Space and time are the raw materials of the infinite. They’re also subject to the whims of history. So when Sewell sets the elemental forms of the shoreline alongside the greyscale of control rooms and mainframe computers, he also hints at the transformation of the classical sublime into a different kind of infinity. Kant insisted that the sublime couldn’t be contained within any sensuous form, but historically, that hasn’t stopped us from linking it to the visible spectacle of mountains, skies and oceans as emblems of forces vastly more powerful than us. The digital sublime is more pervasive and more clandestine. We live with it every day, submerged in an infinite that can’t be seen. It’s not really graspable or available to experience the way that oceans or mountains or skies are. It loses its lustre when it’s grounded in everyday objects such as mobile phones or computers. And yet it’s these same objects – ubiquitous and necessary – that have become part of us and that hold our reality together.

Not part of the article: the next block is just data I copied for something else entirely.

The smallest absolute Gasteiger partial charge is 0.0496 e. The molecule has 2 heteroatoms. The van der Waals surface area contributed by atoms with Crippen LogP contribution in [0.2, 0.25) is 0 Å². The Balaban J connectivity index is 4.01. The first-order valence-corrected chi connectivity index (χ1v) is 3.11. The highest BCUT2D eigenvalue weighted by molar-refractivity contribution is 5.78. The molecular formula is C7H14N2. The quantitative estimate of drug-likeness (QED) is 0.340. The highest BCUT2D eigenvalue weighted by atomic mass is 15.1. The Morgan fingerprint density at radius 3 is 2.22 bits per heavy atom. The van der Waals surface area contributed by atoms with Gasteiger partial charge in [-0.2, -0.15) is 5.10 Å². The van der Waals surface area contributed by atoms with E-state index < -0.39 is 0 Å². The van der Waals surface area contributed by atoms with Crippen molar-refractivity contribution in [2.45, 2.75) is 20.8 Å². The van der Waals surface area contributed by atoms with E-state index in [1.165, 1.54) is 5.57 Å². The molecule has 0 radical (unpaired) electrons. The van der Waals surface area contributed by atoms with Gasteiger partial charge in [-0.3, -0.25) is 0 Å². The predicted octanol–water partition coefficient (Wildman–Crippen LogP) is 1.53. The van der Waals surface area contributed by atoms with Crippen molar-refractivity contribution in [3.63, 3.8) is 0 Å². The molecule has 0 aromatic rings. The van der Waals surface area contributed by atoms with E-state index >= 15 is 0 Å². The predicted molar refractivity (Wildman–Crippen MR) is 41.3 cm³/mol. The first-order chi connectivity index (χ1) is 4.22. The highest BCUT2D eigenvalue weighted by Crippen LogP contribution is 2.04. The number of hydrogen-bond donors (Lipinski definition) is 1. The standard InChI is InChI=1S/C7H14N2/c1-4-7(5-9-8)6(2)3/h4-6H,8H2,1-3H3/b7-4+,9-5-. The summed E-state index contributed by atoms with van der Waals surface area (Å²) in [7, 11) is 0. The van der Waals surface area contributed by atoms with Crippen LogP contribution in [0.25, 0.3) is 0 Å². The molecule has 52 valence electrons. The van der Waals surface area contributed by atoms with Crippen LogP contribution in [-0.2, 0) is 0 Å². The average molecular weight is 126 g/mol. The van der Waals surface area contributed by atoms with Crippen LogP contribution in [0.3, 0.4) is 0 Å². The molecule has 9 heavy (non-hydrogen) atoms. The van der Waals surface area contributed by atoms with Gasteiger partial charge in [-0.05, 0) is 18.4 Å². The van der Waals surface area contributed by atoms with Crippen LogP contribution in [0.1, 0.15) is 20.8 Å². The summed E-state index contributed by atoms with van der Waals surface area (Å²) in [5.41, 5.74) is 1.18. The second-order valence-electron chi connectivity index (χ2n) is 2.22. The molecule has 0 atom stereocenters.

It’s said that photography can only show the surface of things. But Known and Strange Things Pass suggests that the photograph can also grasp something of the common substance that runs beneath this surface. This, in essence, is the argument that Kaja Silverman makes in The Miracle of Analogy (2014). Photography, she writes, is more than an index or a trace: it’s a vehicle for revealing ‘the authorless and untranscendable similarities that structure Being, … and that give everything the same ontological weight’. Rather than holding us apart from the visible world, photography is a testament to the depth of our entanglement with it.